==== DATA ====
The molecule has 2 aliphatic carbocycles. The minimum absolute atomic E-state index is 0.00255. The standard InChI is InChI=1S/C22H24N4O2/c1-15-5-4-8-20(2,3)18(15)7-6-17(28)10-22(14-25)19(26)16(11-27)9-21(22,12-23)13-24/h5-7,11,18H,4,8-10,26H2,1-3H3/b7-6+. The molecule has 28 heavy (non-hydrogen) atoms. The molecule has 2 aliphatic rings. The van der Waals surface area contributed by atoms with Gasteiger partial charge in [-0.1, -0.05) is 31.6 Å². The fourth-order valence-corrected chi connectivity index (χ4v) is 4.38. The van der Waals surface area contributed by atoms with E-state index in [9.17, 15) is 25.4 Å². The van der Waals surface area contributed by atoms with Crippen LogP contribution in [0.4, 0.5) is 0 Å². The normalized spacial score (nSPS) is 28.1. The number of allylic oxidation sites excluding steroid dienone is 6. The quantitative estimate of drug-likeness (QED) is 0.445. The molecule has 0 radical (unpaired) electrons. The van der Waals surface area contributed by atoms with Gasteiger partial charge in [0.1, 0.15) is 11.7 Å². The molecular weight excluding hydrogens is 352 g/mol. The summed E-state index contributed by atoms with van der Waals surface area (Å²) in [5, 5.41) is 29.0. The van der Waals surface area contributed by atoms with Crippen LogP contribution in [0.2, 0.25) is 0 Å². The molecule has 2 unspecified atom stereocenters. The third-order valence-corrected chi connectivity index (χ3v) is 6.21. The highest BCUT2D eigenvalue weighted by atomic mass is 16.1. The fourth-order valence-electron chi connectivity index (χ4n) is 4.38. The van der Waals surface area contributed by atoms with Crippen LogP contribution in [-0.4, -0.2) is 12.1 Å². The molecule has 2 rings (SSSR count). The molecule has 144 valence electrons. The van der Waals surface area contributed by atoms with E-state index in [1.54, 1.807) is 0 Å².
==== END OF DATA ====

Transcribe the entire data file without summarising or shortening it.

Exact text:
The molecule has 2 aliphatic carbocycles. The minimum absolute atomic E-state index is 0.00255. The standard InChI is InChI=1S/C22H24N4O2/c1-15-5-4-8-20(2,3)18(15)7-6-17(28)10-22(14-25)19(26)16(11-27)9-21(22,12-23)13-24/h5-7,11,18H,4,8-10,26H2,1-3H3/b7-6+. The molecule has 28 heavy (non-hydrogen) atoms. The molecule has 2 aliphatic rings. The van der Waals surface area contributed by atoms with Gasteiger partial charge in [-0.1, -0.05) is 31.6 Å². The fourth-order valence-corrected chi connectivity index (χ4v) is 4.38. The van der Waals surface area contributed by atoms with E-state index in [9.17, 15) is 25.4 Å². The van der Waals surface area contributed by atoms with Crippen LogP contribution in [0.4, 0.5) is 0 Å². The normalized spacial score (nSPS) is 28.1. The number of allylic oxidation sites excluding steroid dienone is 6. The quantitative estimate of drug-likeness (QED) is 0.445. The molecule has 0 radical (unpaired) electrons. The van der Waals surface area contributed by atoms with Gasteiger partial charge in [0.1, 0.15) is 11.7 Å². The molecular weight excluding hydrogens is 352 g/mol. The summed E-state index contributed by atoms with van der Waals surface area (Å²) in [5, 5.41) is 29.0. The van der Waals surface area contributed by atoms with Crippen LogP contribution in [0.2, 0.25) is 0 Å². The molecule has 2 unspecified atom stereocenters. The third-order valence-corrected chi connectivity index (χ3v) is 6.21. The highest BCUT2D eigenvalue weighted by atomic mass is 16.1. The fourth-order valence-electron chi connectivity index (χ4n) is 4.38. The van der Waals surface area contributed by atoms with Crippen LogP contribution in [-0.4, -0.2) is 12.1 Å². The molecule has 2 rings (SSSR count). The molecule has 144 valence electrons. The van der Waals surface area contributed by atoms with E-state index in [1.54, 1.807) is 0 Å².